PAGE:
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Taxes: American Rescue Plan Act of 2021

By James W. Rinier, CPA, EA, and Anthony P. Curatola, Ph.D.
May 1, 2021

The third COVID-19 stimulus package contains tax relief for individuals for the 2020 and 2021 tax years.

 

The American Rescue Plan Act of 2021 (ARPA 2021), P.L. 117-2, was signed into law on March 11, 2021. This $1.9 trillion legislation is the largest aid package to pass since the COVID-19 pandemic began in March 2020. It contains several tax benefits applicable to tax years 2020 and 2021. As a result, those individual taxpayers who filed their 2020 tax returns early may need to file an amended tax return if they qualify for any of these tax benefits and didn’t use them.

 

UNEMPLOYMENT COMPENSATION

 

ARPA §9042 provides a special rule for qualified taxpayers to exclude up to $10,200 of unemployment compensation. There are several key points that need to be considered about this special one-year tax amendment. First, the $10,200 exclusion is limited to unemployment compensation received in tax year 2020, which for most individual taxpayers is the calendar year 2020.

 

Second, the $10,200 exclusion amount applies to each taxpayer. A couple where both spouses are collecting unemployment compensation could exclude up to $20,400 but only if each spouse had at least $10,200 of unemployment compensation. Thus, a spouse can’t claim any “unused” exclusion amount from the other spouse. For example, if one spouse has unemployment compensation of $12,000 and the other has unemployment compensation of $9,200, the couple can only claim an exclusion of $19,400 ($10,200 + $9,200).

 

Third, a qualified taxpayer is one whose gross income (after certain adjustments) is less than $150,000. This limit is what’s known as a cliff; that is, there is no phase-out area provided by this tax amendment. Once a person has $150,000 or more of gross income, the individual no longer qualifies for any part of the unemployment exclusion. For example, if a taxpayer has gross income of $150,000, he or she can’t exclude any unemployment compensation.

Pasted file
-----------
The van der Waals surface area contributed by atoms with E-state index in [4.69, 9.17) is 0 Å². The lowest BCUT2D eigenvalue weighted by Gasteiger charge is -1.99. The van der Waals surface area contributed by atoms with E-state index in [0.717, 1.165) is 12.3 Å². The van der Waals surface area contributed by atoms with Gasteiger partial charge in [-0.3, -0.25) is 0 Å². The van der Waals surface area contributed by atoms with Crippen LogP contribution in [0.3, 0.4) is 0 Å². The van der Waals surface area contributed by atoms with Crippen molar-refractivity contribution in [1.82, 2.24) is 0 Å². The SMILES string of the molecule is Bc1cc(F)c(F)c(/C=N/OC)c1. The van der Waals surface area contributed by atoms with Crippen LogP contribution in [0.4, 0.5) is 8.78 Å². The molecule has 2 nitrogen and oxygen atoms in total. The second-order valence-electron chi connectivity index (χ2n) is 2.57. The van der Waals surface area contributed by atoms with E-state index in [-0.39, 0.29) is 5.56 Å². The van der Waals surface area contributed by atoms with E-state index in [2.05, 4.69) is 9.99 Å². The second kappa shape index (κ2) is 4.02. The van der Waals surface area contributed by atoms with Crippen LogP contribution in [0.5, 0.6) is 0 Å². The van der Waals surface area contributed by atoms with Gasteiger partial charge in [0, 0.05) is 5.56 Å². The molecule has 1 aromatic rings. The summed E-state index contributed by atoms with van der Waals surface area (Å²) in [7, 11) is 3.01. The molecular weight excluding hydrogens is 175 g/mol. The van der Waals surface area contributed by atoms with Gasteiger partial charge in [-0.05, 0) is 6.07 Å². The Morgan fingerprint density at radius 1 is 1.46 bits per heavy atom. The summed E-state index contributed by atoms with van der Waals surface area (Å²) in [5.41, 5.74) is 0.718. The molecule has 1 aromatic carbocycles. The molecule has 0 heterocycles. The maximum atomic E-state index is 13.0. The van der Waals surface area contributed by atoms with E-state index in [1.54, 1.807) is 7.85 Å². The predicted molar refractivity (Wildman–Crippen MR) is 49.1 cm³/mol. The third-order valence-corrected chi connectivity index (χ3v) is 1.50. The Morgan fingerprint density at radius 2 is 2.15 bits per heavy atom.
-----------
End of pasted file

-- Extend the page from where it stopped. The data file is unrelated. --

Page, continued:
Fourth, the $150,000 limit applies to all taxpayer filing categories. That is, it doesn’t matter if the taxpayer files as married filing jointly, single, head of household, or married filing separately.

 

Finally, and to make things more complicated, a taxpayer’s gross income is adjusted for several tax items. In other words, gross income is determined after including the:

 

  • Taxable amount only of Social Security and tier 1 railroad retirement benefits,
  • Exclusion of interest from U.S. savings bonds used to pay higher education tuition and fees,
  • Exclusion of benefits received under an employer-provided adoption assistance program,
  • Deduction for traditional IRA contributions,
  • Student loan interest deductions,
  • Deduction for qualified tuition and fees, and
  • Limitation on passive activity losses and credits.

 

In addition, unemployment compensation isn’t included in gross income for this exclusion calculation.

 

To help taxpayers, the Internal Revenue Service (IRS) released a post-release change to tax forms, instructions, and publications, titled “New Exclusion of up to $10,200 of Unemployment Compensation,” which contains an unemployment compensation exclusion worksheet. This release, along with the extended tax return due date of May 17, 2021, will be helpful to taxpayers and tax software providers to incorporate this new law into tax returns.

 

RECOVERY REBATE/CREDIT

 

ARPA §9601 provides the third round of a recovery rebate/credit to eligible individual taxpayers. The amount is $1,400 ($2,800 for joint and surviving spouse filers) for eligible taxpayers and an additional $1,400 for each qualifying dependent (i.e., one who would qualify for the dependent exemption) of the taxpayer.